Relentless (Fallon Sisters Trilogy: Book #1)

Read Online Relentless (Fallon Sisters Trilogy: Book #1) by P. J. O'Dwyer - Free Book Online

Book: Relentless (Fallon Sisters Trilogy: Book #1) by P. J. O'Dwyer Read Free Book Online
Authors: P. J. O'Dwyer
The air popped from her lungs and she struggled to breathe.
    Strong arms held her in place. "Don't move," the stranger ordered in a deep male voice she didn't recognize.
    Bren looked up. The broodmare snorted and kicked after being cornered by one of Lyle's men. Another pulled on its rope, leading the mare out of the chute. A third man snagged the colt's lead, walking him around behind the mare.
    Wes still clenched the rail. "Damn fool."
    Bren tried to wrestle free to get to Wes, but the arms around her tightened, and her captor whispered against her ear, "Relax, honey."
    Bren didn't miss the drawl in his voice.
    She squirmed. "I'm not your—"
    "You don't need to thank me, darlin'."
    He was mocking her, which made her blood run hot. His arms remained wrapped around her waist, his muscular biceps pillowing her breast. Strong, jean-clad legs held her legs between his, and she was on the verge of hyperventilating.
    "Get off me!" She pulled hard against his hold.
    He opened his hands wide, and she tumbled out of his grasp, her face scant inches from the mix of dirt, straw, and manure on the barn floor.
    "Jerk," she mumbled before grabbing the first pair of hands, only to find Robert Connelly hoisting her up. Tall and blond and wearing a well-tailored navy suit, there was no denying the successful accountant he'd become. Too bad for him he'd returned to Clear Spring, leaving the Baltimore firm to run his father's books.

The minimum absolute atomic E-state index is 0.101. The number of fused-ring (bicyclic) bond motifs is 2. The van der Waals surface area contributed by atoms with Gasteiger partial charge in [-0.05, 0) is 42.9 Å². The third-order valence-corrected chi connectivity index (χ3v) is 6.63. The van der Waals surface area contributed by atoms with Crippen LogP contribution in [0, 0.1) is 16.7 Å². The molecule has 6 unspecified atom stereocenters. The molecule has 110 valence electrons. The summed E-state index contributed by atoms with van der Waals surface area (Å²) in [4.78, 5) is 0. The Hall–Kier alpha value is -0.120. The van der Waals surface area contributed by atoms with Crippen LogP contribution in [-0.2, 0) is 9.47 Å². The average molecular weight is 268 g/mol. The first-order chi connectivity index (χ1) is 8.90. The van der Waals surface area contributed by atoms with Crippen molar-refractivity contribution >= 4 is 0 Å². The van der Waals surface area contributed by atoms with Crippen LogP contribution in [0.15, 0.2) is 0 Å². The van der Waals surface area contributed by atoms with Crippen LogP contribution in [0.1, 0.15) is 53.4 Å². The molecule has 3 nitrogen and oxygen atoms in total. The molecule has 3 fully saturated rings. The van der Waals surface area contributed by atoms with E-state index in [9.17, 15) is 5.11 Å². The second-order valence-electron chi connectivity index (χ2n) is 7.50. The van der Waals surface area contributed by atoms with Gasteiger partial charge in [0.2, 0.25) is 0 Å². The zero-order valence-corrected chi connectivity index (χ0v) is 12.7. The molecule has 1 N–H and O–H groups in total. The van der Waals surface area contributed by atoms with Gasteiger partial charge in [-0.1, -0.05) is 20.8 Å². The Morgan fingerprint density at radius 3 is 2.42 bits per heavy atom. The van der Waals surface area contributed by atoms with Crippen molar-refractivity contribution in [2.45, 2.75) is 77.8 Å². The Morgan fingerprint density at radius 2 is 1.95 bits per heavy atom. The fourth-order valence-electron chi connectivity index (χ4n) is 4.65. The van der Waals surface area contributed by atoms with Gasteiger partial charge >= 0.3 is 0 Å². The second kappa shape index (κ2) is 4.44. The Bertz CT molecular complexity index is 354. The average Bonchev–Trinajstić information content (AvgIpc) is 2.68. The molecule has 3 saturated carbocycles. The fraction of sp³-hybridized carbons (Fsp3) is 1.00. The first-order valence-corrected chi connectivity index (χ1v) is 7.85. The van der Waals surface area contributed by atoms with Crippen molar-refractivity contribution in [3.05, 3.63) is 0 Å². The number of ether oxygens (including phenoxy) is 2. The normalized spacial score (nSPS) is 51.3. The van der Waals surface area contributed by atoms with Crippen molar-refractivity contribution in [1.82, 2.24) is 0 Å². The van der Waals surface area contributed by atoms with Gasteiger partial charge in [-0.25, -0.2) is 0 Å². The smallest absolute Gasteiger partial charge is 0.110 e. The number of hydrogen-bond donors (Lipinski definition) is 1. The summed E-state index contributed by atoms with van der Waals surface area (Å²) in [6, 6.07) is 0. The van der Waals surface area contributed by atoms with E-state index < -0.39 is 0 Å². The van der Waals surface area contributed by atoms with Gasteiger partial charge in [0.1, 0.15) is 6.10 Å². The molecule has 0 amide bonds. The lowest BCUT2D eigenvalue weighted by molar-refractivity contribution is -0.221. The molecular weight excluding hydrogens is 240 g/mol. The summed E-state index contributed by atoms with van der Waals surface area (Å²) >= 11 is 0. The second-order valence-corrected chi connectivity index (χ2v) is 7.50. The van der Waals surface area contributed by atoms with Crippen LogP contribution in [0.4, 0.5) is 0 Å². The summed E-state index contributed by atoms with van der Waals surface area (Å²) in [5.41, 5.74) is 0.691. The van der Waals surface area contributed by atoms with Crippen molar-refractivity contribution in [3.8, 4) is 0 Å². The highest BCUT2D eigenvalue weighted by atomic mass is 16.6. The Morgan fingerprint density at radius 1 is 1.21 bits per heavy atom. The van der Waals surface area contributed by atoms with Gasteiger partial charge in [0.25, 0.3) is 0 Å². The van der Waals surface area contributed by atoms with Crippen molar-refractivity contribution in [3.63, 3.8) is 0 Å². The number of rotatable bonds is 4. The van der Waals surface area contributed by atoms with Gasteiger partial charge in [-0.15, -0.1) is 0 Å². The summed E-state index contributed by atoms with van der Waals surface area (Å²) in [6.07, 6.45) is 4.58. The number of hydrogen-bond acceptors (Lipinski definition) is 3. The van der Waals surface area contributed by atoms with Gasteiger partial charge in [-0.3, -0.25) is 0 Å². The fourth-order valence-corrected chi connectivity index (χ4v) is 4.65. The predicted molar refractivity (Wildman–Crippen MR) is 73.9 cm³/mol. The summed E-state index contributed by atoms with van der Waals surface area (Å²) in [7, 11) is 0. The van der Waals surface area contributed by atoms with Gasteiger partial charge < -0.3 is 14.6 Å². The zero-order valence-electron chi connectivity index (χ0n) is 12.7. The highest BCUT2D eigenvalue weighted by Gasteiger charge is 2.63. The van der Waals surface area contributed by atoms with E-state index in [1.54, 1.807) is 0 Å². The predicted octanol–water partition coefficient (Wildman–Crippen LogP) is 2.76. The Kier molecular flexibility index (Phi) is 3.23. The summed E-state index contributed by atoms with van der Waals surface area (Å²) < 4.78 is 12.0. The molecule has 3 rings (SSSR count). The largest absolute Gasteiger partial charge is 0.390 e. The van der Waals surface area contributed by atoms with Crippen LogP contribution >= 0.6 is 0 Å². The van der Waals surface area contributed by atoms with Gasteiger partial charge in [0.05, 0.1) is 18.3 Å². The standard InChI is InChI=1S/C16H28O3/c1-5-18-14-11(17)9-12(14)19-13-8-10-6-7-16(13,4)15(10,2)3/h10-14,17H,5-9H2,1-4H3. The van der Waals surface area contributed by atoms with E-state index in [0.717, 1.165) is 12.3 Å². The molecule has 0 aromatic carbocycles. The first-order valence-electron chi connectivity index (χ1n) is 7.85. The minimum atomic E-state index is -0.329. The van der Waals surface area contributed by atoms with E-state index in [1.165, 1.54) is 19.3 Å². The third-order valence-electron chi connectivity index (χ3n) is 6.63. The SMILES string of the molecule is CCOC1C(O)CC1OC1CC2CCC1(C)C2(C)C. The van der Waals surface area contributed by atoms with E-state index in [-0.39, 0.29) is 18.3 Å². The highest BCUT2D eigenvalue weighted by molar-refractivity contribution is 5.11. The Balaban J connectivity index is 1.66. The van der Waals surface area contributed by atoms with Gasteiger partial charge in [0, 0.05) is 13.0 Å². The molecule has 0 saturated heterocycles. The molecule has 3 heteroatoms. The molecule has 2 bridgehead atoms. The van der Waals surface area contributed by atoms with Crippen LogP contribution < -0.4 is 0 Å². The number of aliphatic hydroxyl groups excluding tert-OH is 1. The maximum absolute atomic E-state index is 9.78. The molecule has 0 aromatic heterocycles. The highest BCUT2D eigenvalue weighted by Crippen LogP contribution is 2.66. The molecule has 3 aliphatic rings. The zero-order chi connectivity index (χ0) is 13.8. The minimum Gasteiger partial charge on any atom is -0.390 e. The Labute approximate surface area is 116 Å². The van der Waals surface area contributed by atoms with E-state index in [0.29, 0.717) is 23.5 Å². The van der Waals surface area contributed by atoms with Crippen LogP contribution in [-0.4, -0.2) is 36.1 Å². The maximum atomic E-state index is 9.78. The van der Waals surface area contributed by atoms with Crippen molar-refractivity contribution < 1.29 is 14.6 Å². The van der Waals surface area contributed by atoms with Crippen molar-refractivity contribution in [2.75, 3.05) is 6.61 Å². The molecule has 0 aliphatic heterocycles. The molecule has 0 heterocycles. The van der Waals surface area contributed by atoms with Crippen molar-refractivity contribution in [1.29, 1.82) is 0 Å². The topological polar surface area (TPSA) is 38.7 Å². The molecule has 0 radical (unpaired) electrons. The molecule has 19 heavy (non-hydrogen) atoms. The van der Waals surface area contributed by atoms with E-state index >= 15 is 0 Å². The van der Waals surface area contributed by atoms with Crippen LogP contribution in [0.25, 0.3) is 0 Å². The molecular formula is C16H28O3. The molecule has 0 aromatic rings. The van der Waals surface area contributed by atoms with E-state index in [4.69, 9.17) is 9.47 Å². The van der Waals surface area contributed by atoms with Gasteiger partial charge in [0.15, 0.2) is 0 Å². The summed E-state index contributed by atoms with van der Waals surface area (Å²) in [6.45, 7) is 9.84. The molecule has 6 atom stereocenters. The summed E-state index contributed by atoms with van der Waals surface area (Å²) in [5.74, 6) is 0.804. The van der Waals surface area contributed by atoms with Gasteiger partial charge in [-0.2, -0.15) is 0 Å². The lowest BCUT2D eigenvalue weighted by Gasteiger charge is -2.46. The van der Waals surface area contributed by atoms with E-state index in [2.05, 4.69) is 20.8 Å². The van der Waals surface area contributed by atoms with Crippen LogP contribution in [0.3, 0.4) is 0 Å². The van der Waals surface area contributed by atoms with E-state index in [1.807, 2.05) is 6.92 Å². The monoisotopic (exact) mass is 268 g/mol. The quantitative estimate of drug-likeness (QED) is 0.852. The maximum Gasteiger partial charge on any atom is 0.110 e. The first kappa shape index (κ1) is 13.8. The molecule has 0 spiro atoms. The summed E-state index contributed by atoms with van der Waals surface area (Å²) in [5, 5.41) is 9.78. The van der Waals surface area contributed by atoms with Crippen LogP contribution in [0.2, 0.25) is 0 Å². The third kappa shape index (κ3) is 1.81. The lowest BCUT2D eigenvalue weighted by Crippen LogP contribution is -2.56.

"Hey, Bren." Robert's eyes, a light shade of sympathetic blue, met hers through a pair of gold wire-framed glasses.
    Slightly embarrassed by her show of bravado earlier, and the fact it was directed at his father, her cheeks warmed. "Thanks, but I'm the enemy, remember?"
    "Don't remind me." He turned her around and dusted her back. "You hurt anywhere?"
    She tossed her head back. "No. He took all the shock."
    Robert nodded to the stranger.
, she did not recognize. Although something about him, his eyes maybe, looked familiar. Dark, lean, dressed in jeans and a white button-down, shirttails out, he sat on the barn floor, a Stetson lying next to him. His unshaven face and short, dark hair gave him an ill-tempered appearance as he scowled at her through a pair of hooded eyes.
    No one had asked for his help. She had everything under control. So if he was expecting her to shower him with gratitude, he could suck wind because it wasn't going to happen.
    Robert glared at his father and released her. "What's going on here?" He glanced at Finn. "You bid against a boy for his colt? What the hell is wrong with you?" Robert placed his hands on his hips, pushing the tails of his suit jacket behind his back.
    "Lighten up, Robert. I was just having a little fun. The boy has his horse." Wes's usual commanding voice quavered. The only time he ever squirmed was under the penetrating gaze of his son.
    The role reversal was one Bren enjoyed.
    Having been dictated to as a child, including his choice of friends and those Wes ordered he stay away from, Robert hadn't had much contact with Bren through the years. She'd seen him infrequently over the past several months, to his father's ire. But judging by the interaction of father and son tonight, it was the son's ire Wes should have feared. He stood to lose more than an accountant.
    Robert lifted his fine-planed face to Lyle. "What was the final?"
    "Thousand fifty."
    Robert whistled through his teeth and gave his dad a look of disgust. He turned to Lyle. "What are they worth?" Then he added, "Don't snow me."
    Lyle shrugged. "Three."
    Robert reached for his back pocket and pulled out his wallet. He opened it and counted three crisp hundred-dollar bills and gave his dad another look. "You're an ass." He handed Finn the cash.
    Finn hesitated.
    "It's okay, son," Robert said. "Go ahead and pay the auctioneer."
    Robert looked back toward a petite blonde, very pretty, dressed in a light-charcoal designer suit and black heels. Clear Spring was a small town, and news traveled fast. Bren bet

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